Susan Messing will always remember the opening night of her weekly show Messing With a Friend: that same evening Jack Farrell, a student in an improv class she taught, almost died from a ruptured aorta. As her student was rushed to the hospital, she took to the stage for her two-person, anything-goes improv show. “That’s how the real show opened up that night,” Messing says. “That’s how I remember when we started doing the show, because he almost died.”
Today that student is alive and well and working at Second City, and Messing With a Friend is celebrating its tenth anniversary. During the past decade the self-described “joyful, uncensored, and improvised romp through hell” has featured guests like Ike Barinholtz, Andy Dick (for a special one-off called Messing With a Dick), Aidy Bryant, TJ Jagodowski, and Rachael Mason. They take a single suggestion and create an hour-long, entirely improvised show. What ensues is a master class in improv: the performers play multiple characters and glide through scenes with such ease that it feels like the material must’ve been written ahead of time.
The tenth anniversary event will feature Jagodowski as the guest, with part of the proceeds from the ticket sales going toward the Nick Wieme Improv Scholarship, named after the improv comedian who died in the smokestack of the InterContinental Hotel in 2012. Jagodowski and Messing, who frequently collaborate together, have an objective they bring to every show they do: Jagodowski always tries to kill Messing, and Messing always tries to kiss Jagodowski.
“I bet she’s going to try to kiss TJ during the tenth anniversary, and I bet he won’t let her,” Mason says. “There’s a running over- under on how many times she tries to kiss him and how many times he tries to kill her. We all sort of bet on it—it’s riveting to watch.”
Messing, a staple of the Chicago improv community, came up with the idea of a weekly two-person event in 2006, when she decided to cut back from 11 performances a week to just one. “I got married and had a baby and thought, ‘If at most you could do one show a week, what would you want to do?’ ” Messing says. “I would want to work with people I had never gotten an opportunity to work with or I miss desperately.”
Messing With a Friend had short runs at Second City and iO before eventually finding a permanent home at the Annoyance Theatre—it’s now the venue’s longest-running show. The Annoyance’s executive director, Jennifer Estlin, came up in the local comedy scene with Messing: they first met in college at Northwestern University and were both cast during the Annoyance’s very first auditions. Despite their long shared history, Estlin was nervous the one time she performed alongside Messing as a “friend.”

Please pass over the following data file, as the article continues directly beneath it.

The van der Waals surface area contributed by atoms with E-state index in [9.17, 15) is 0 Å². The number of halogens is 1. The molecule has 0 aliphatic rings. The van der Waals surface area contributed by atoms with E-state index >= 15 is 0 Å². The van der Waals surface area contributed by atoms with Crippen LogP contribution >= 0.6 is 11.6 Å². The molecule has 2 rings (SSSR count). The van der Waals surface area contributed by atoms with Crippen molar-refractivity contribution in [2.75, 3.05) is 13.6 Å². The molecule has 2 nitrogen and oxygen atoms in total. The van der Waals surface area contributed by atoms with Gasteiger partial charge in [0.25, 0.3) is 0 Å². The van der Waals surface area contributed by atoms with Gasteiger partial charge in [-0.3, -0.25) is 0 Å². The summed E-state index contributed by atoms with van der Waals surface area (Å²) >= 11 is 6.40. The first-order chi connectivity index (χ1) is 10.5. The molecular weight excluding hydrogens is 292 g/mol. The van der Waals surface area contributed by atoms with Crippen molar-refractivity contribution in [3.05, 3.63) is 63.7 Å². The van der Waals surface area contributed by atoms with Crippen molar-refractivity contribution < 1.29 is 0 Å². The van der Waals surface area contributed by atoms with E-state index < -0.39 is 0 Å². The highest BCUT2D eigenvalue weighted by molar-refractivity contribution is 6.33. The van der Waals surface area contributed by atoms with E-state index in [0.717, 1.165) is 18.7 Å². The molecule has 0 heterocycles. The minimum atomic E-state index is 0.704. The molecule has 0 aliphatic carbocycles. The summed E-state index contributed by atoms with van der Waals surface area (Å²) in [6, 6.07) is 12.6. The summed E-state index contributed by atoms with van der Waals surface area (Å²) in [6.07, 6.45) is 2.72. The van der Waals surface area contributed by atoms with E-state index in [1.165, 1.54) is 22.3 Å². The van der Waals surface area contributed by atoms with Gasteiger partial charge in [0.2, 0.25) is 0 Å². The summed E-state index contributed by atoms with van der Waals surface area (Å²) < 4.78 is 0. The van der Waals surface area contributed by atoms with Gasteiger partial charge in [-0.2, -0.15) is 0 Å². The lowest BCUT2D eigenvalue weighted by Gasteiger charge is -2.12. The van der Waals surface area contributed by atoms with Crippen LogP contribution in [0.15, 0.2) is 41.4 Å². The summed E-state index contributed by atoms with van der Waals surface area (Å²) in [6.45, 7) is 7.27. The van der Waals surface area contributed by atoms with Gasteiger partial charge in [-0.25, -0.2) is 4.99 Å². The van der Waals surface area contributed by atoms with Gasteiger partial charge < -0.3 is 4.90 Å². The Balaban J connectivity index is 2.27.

“It was slightly terrifying, just because the last thing you want is to be the person who goes up with Susan and blows it,” Estlin says. “But she’s so wonderful about it. Her whole approach to it is, ‘If you’re not having fun, then you’re the asshole.’ It was a breeze—it was over before I knew it, and I had a really great time.”
Mason, who was a student in Messing’s improv class, likewise remembers feeling anxious before taking the stage with Messing for the first time. “TJ Jagodowski stumbled upon me,” Mason says. “He goes, ‘Don’t be nervous. Playing with Susan is like playing with a broken fast-pitch machine: you don’t know what speed or direction it’s coming from.’ And it’s still true.”
Since then, Mason has earned the title of the “friend” who has performed with Messing the most. The pair also make up the improv duo the Boys, and they’ve traveled the world together. The experience has taught Mason a lot. Messing “is a grown woman who still does bits in Customs,” she says. “You don’t do bits in Customs.”
The situation is indicative of what may have kept the show alive for so long: Messing lives and breathes what she does and enjoys doing it. She’ll run a bit into the ground if it delights her enough, and she says she’ll keep performing Messing With a Friend until she gets yanked off the stage.
“There is nothing better than to recognize that people have put down the joint, stopped tweeting or swiping right or left, and actually kind of share in what could be potentially magic or shit fire,” Messing says. “And they did it with me.” v